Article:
Suffering and Evil
I thought that I would start a ‘mini-series’ (which means it will probably be only two posts) about the idea of how the Gospel – the good news of the coming of Jesus Christ – His birth, life, death, resurrection, ascension, session, and coming again – what does all of that have to do with, or how does it effect our view of suffering and evil in the world?
Here we enter into a space that is not only very confronting for Christians to enter into, but also a very tricky space to navigate in conversations. Often we will get the question, as it has been famously posed by both Epicurus and Hulme:
Is God willing to prevent evil, but not able? Then he is not omnipotent. Is he able, but not willing? Then he is malevolent. Is he both able and willing? Then whence cometh evil? Is he neither able nor willing? Then why call him God?
All we have to do to be confronted by this reality is to think about some of the most horrific things that have happened in the world, it’s not that hard! I think the one that springs to mind the most, at least for me – and if you’ve listened to our podcast you’ll know I use it as an example all the time – is The Holocaust. It is often said by theologians, that The Holocaust is the event that our account of suffering must take into account, if it cannot, then it is no good.
Let me tell you, looking at some of these pictures broke my heart – to think that this sort of thing has gone on in the history of our world!
6 Million – at least – Jewish people intentionally tortured and put to death!
Here is a quote from a journalist who was with the army the day that they liberated one of the camps:
Here over an acre of ground lay dead and dying people. You could not see which was which… The living lay with their heads against the corpses and around them moved the awful, ghostly procession of emaciated, aimless people, with nothing to do and with no hope of life, unable to move out of your way, unable to look at the terrible sights around them… Babies had been born here, tiny wizened things that could not live… A mother, driven mad, screamed at a British sentry to give her milk for her child, and thrust the tiny mite into his arms… He opened the bundle and found the baby had been dead for days. This day at Belsen was the most horrible of my life.
Richard Dimbleby, 1945
Here is a quote that was found inside a concentration camp – scratched into the wall:
“If there is a God, He will have to beg MY forgiveness”
In light of all this evidence for suffering you have to ask the question, “With all of this going on in the world around us, how can we be sure that God is there, and if he is, how can we be sure that he is a good God?”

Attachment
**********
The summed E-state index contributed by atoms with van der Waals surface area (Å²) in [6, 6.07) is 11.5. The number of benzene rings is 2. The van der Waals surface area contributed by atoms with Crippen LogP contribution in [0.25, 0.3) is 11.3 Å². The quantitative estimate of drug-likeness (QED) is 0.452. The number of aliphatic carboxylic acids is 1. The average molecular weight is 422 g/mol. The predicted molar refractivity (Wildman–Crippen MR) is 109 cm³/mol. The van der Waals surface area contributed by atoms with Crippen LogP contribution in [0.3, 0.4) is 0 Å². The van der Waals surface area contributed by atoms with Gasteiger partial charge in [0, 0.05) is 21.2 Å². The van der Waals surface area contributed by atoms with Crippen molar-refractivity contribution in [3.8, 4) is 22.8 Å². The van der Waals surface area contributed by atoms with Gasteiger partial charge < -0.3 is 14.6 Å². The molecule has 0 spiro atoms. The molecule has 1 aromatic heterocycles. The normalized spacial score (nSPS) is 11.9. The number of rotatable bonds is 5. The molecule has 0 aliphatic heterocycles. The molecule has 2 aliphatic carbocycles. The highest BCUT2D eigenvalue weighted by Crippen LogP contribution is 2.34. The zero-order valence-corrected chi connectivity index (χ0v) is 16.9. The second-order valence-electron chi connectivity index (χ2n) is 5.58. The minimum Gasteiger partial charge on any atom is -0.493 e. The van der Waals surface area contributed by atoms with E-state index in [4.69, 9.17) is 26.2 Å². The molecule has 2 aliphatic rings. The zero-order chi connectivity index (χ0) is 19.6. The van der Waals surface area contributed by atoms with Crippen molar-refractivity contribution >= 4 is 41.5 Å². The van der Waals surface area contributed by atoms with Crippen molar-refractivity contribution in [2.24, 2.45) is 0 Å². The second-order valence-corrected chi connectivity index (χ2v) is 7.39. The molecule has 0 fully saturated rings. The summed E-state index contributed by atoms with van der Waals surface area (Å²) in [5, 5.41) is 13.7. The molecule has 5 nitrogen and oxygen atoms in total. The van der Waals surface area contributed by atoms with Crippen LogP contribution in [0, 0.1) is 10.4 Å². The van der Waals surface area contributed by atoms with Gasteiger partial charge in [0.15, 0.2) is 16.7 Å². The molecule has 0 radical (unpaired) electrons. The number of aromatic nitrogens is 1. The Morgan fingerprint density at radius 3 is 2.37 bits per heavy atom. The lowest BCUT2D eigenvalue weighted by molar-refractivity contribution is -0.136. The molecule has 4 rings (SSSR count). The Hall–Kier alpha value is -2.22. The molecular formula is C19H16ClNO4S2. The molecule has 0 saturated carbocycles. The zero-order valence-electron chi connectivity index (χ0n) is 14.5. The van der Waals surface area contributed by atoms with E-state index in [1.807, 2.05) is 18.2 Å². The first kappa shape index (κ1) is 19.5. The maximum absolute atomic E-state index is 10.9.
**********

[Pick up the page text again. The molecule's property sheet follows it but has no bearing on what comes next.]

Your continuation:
We can think about even the so-called ‘everyday’ instances of suffering in the world – like sickness, cancer, the death of those we love. And we ask, why can’t God just fix this? Does he not have the power to do that? Does he not want to?
These are all questions that go through my mind as I come to think about this issue, because, if we believe that God is in control, as we often say, then how can we give an answer for all of the suffering?
This theme is all the way through the Bible too, here are just a few passages that bring it up, it is usually prefaced with a question: “How long, O Lord?”
How long, Lord? Will you forget me forever?
How long will you hide your face from me?
How long will I store up anxious concerns within me,
agony in my mind every day?
How long will my enemy dominate me?
Psalm 13:1-2 (CSB)
How long, Lord? Will you hide forever?
Will your anger keep burning like fire?
Psalm 89:46 (CSB)
How long will you torment me
and crush me with words?
Job 19:2 (CSB)
But humans are born for trouble
as surely as sparks fly upward.
Job 5:7 (CSB)
How long, Lord, must I call for help
and you do not listen
or cry out to you about violence
and you do not save?
Why do you force me to look at injustice?
Why do you tolerate wrongdoing?
Oppression and violence are right in front of me.
Strife is ongoing, and conflict escalates.
This is why the law is ineffective
and justice never emerges.
For the wicked restrict the righteous;
therefore, justice comes out perverted.
Habakkuk 1:1-4 (CSB)
It is a big theme in throughout scripture, so what I want to do in this set of posts is put forward two theses about suffering and evil, and I will pre warn you – they may be controversial, but I think that they are biblical reflections of the topic. Stay tuned for the next post in this series!
Feel free to leave a comment – what is your response when people suffer? Does it make you wonder about the goodness of God?
Featured image credit:
Hoach Le Dinh